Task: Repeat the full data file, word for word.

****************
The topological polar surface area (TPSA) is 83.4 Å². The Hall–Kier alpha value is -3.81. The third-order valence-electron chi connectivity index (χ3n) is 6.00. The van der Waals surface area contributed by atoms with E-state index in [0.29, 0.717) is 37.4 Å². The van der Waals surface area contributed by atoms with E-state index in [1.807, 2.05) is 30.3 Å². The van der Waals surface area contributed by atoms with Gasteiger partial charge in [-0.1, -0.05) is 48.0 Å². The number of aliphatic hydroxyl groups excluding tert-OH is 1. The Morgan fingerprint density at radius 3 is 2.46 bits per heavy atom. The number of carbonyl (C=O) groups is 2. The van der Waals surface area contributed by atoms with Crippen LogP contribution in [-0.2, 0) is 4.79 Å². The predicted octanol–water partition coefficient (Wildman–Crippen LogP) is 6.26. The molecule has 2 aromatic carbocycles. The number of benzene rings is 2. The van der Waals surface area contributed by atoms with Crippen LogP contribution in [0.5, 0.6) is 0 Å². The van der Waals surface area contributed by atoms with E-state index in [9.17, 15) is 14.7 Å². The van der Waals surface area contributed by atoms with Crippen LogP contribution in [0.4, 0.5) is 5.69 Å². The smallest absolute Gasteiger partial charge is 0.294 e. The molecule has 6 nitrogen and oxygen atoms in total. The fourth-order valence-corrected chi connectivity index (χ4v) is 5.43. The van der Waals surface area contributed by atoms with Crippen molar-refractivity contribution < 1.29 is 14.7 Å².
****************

The topological polar surface area (TPSA) is 83.4 Å². The Hall–Kier alpha value is -3.81. The third-order valence-electron chi connectivity index (χ3n) is 6.00. The van der Waals surface area contributed by atoms with E-state index in [0.29, 0.717) is 37.4 Å². The van der Waals surface area contributed by atoms with E-state index in [1.807, 2.05) is 30.3 Å². The van der Waals surface area contributed by atoms with Gasteiger partial charge in [-0.1, -0.05) is 48.0 Å². The number of aliphatic hydroxyl groups excluding tert-OH is 1. The Morgan fingerprint density at radius 3 is 2.46 bits per heavy atom. The number of carbonyl (C=O) groups is 2. The van der Waals surface area contributed by atoms with Crippen LogP contribution in [-0.2, 0) is 4.79 Å². The predicted octanol–water partition coefficient (Wildman–Crippen LogP) is 6.26. The molecule has 2 aromatic carbocycles. The number of benzene rings is 2. The van der Waals surface area contributed by atoms with Crippen LogP contribution in [0.5, 0.6) is 0 Å². The van der Waals surface area contributed by atoms with E-state index in [9.17, 15) is 14.7 Å². The van der Waals surface area contributed by atoms with Crippen LogP contribution in [0.4, 0.5) is 5.69 Å². The smallest absolute Gasteiger partial charge is 0.294 e. The molecule has 6 nitrogen and oxygen atoms in total. The fourth-order valence-corrected chi connectivity index (χ4v) is 5.43. The van der Waals surface area contributed by atoms with Crippen molar-refractivity contribution < 1.29 is 14.7 Å².